I'm not a morning person. I am, however, hooked on Google, stop!" and pulling a pillow over my head. So, I decided to take on one of the greatest challenges I've ever accepted willingly as a smart home enthusiast: to that I'll actually use.. But there's one type of Routine I've just never been able to nail down: a morning Routine. The problem is I need a that's just barely motivating enough to rouse me out of bed, but not so grating that I just end up shouting "OK,
This has been especially important these last few months, asand have all but obliterated my old set of morning rituals. Maybe you're in the same boat and, like me, long for more consistency. Or maybe there's just stuff you want your Google Home to do for you in the morning (play the news, report the weather forecast) but you haven't quite figured out how to get it all done with just one command.
Well, I cracked the code. I sussed out which elements of a Google Home morning Routine energized me -- and which ones made me want to crawl back beneath the covers. Here's how I did it.
What Routines are (and are not)
In case you're unfamiliar, a Google Home Routine is a set of tasks Google Assistant will carry out in response to a single voice command. You can create your own Routines, but there are a handful of default ones you can use and customize as well -- including one you trigger by simply saying, "Hey, Google, good morning."
To see which Routines you have for your Google Home setup, open the Google Home app, tap the Routines icon near the top and then at the bottom of your screen tap Manage routines. At the top of the list you should see your Good morning routine, which you can tap to edit. (To create a Routine from scratch, tap the + sign icon in the lower right corner.)
What Routines are not, however, is automatic. You have to trigger them with a voice command, which means if they annoy you so much you just avoid them, you probably won't get any benefit from them. That's why it's important to set them up right.
The key: Take advantage of multiple speakers
The average smart speaker household now has 2.6 devices, according to an April recent survey by NPR and Edison Research. I've got three Google Home and speakers and two Nest Hubs ($70 at Crutchfield), so practically one for every room in my house (including the ). When crafting a Routine, you don't have to limit Actions to the speaker that hears the command -- you can actually direct traffic, as it were, to any or all of your other devices.
This was key to creating a morning Routine that worked for me. You see, there's a conflict between what I want my morning to look like and what I'll actually tolerate -- but distributing my wants across multiple devices gives my brain the space it needs to wake up on its own terms.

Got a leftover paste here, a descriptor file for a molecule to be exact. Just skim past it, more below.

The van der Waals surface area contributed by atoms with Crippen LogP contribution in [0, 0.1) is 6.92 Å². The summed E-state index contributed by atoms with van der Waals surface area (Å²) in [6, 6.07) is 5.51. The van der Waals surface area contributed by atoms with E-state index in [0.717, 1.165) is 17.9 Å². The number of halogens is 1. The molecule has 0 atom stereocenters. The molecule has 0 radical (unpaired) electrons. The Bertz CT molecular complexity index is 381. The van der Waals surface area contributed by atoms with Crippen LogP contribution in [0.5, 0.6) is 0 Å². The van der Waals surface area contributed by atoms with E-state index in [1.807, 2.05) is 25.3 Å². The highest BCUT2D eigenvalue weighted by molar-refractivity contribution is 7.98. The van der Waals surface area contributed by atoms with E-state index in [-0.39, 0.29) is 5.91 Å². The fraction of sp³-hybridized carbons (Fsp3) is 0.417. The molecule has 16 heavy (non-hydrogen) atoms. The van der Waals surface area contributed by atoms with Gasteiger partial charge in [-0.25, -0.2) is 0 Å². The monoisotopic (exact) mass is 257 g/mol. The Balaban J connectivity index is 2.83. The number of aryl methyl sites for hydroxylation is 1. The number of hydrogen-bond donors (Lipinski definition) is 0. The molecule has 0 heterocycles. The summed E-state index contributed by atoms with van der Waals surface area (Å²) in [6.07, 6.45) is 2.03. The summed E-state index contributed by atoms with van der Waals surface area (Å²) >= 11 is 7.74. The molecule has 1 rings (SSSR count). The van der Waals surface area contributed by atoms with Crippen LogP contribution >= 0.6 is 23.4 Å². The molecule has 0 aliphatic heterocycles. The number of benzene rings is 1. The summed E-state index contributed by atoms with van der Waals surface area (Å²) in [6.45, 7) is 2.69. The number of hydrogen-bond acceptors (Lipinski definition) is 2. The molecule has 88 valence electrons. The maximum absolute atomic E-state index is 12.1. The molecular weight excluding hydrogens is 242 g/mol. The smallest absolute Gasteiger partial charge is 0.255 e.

For example, I want to hear the news in the morning, but in the first few minutes after waking up my brain just isn't ready for it. Solution: Play the news on the kitchen speaker, so I can start listening just as my first cup of coffee starts to kick in. Same goes for music -- I know an upbeat playlist will jazz me up in the morning, but I'm not really ready to rock out while I'm still struggling to open my eyes. Solution: Play music from the bathroom speaker to coincide with my morning shower.
Controlling my smart home devices
There are really only a couple of things I want to happen with my smart home devices when I first wake up: I want to turn up the thermostat and turn on my bedroom lights. Both my Googleand my are connected to my Google Home account, which makes this easy.
The only confusing part is the Google Home app has two settings that could affect my: Adjust scenes and Adjust lights, plugs and more. I control my color bulbs by selecting Adjust scenes and choosing a scene I created called Golden White that turns my three bedroom lights on to a nice, warm white light set to 50% brightness. If you want that kind of granular control, you'll have to set up a scene in your smart bulb app ahead of time.
The other option, Adjust lights, plugs and more, only gives you the choice to turn your bulbs either off, or on to their most recent state. That means if the previous night I had been chilling in my bedroom with my Blood Moon scene (two dim dark blue lights and one dim red one) that's what would turn on -- not really a great vibe for in the morning.
My actual (nonannoying) morning Google Home routine
Once I realized I could distribute Actions across multiple devices, I had to decide what I wanted my bedroom Nest Hub to tell me about in those first few moments of consciousness. Turns out I'm mentally competent enough to handle the weather, my calendar and reminders and not much else.
Here's what my morning Routine now looks like:
- I say, "Hey, Google, good morning."
- Three Philips Hue color bulbs in my bedroom light up 50% in golden white.
- My Nest Learning Thermostat ($280 at Amazon) changes to 70 degrees (it's set at 68 degrees at night).
- Google Assistant reports the weather forecast.
- If I have any calendar appointments or reminders that day, Google Assistant lists them.
- The local adult contemporary public radio station starts playing from my bathroom speaker.
- The local NPR news station starts playing in the kitchen.
Now that I have a Google Home morning Routine that doesn't get on my nerves, waking up with a Google Home has definitely earned its place on my(even though I do ). To get the most out of your own Google Home, I highly recommend you go in and right away.